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foodfun

[DFW] The Mansion on Turtle Creek

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Too bad. Tesar is a corporate chef offering corporate food. The Mansion has made a statement with this hire, they don't need nor want 5 stars from the kitchen.

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I had lunch there about a month ago. I thought that it was one of the more *pleasant* lunches I've ever had in my life. The service was flawless: friendly without being fawning, attentive but not intrusive. They asked for my last name and I was addressed by name for the entire meal. Excellent touch.

As far as the food is concerned I never had the chance to eat there when Dean Fearing was the chef, so I have no benchmark to measure the current chef by. But I did order the tortilla soup (a holdover from the Fearing era), and it was excellent: spicy and crunchy, not watery (as I've had elsewhere). :raz:

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Too bad. Tesar is a corporate chef offering corporate food. The Mansion has made a statement with this hire, they don't need nor want 5 stars from the kitchen.

In case anyone missed it, the DMN did their review of the "new" restaurant. It retains it's 5 stars. It only missed out a half star for atmosphere.

http://www.guidelive.com/portal/page?_page...AL&item_id=2542


Jeff Meeker, aka "jsmeeker"
jmeeker@eGullet.org

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Too bad. Tesar is a corporate chef offering corporate food. The Mansion has made a statement with this hire, they don't need nor want 5 stars from the kitchen.

In case anyone missed it, the DMN did their review of the "new" restaurant. It retains it's 5 stars. It only missed out a half star for atmosphere.

http://www.guidelive.com/portal/page?_page...AL&item_id=2542

Not that I have eaten there, but one has to wonder if the Mansion's longstanding reputation affects the review. Maybe the DMN doesn't want it's biggest name to lose face?

Again, just a musing.

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Too bad. Tesar is a corporate chef offering corporate food. The Mansion has made a statement with this hire, they don't need nor want 5 stars from the kitchen.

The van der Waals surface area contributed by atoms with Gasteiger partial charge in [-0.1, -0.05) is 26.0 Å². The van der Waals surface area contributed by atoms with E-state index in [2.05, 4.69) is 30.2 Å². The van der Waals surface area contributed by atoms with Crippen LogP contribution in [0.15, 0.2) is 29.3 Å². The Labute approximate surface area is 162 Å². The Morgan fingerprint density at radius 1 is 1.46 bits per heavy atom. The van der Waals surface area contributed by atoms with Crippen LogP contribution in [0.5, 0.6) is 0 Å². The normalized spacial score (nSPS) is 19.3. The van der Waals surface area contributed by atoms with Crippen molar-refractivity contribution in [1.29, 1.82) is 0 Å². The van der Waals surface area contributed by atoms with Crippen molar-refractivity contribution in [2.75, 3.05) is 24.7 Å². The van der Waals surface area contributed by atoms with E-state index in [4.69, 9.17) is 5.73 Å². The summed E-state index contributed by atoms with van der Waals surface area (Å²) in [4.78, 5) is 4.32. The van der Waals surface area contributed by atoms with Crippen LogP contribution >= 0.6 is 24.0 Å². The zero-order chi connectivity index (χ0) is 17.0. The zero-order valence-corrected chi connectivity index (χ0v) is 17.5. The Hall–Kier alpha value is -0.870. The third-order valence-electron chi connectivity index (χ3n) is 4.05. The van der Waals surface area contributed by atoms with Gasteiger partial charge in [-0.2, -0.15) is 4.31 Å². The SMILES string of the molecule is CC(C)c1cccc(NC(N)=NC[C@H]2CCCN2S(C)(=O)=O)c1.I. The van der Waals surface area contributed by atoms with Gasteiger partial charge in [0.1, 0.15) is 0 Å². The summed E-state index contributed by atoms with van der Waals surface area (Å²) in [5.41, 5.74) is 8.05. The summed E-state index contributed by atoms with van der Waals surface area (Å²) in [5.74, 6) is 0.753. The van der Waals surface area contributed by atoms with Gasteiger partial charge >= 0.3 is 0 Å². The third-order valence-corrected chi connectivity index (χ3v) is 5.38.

In case anyone missed it, the DMN did their review of the "new" restaurant. It retains it's 5 stars. It only missed out a half star for atmosphere.

http://www.guidelive.com/portal/page?_page...AL&item_id=2542

Not that I have eaten there, but one has to wonder if the Mansion's longstanding reputation affects the review. Maybe the DMN doesn't want it's biggest name to lose face?

Again, just a musing.

Very possible, for sure. Another "twist" is that the former food writer/critic is no longer with the paper.


Jeff Meeker, aka "jsmeeker"
jmeeker@eGullet.org

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The following is an excerpt from my (long-overdue) blog post about my lunch at The Mansion on Turtle Creek. You can read the entire post and see the photos on the ulterior epicure.

...Everything at the Mansion on Turtle Creek is expensive. How expensive? My lunch main course consisting of four Lobster Ravioli with uni butter cost $35. I don’t think it would have struck me as being any less expensive had there been seven ravioli, as our server quoted (and four was all I really needed).

That being said, the ravioli, which were actually mezzalunas, were pretty good. The pasta crescents were thin and elastic and each contained a nugget of succulent, sweet lobster. The creamy uni butter sauce, which was heavily layered and concentrated with shellfish umami, had an appreciable amount of uni flavor. But as good as the sauce was – or, perhaps because it was so rich and flavorful - I only needed about half the serving; there was simply too much.

And the sauce had skinned over – one of my biggest pet peeves. It was clear, not only from the skinned sauce, but from the dried sliver of lobster atop the four ravioli with a meager dollop of sturgeon caviar, that the dish had been left sitting out.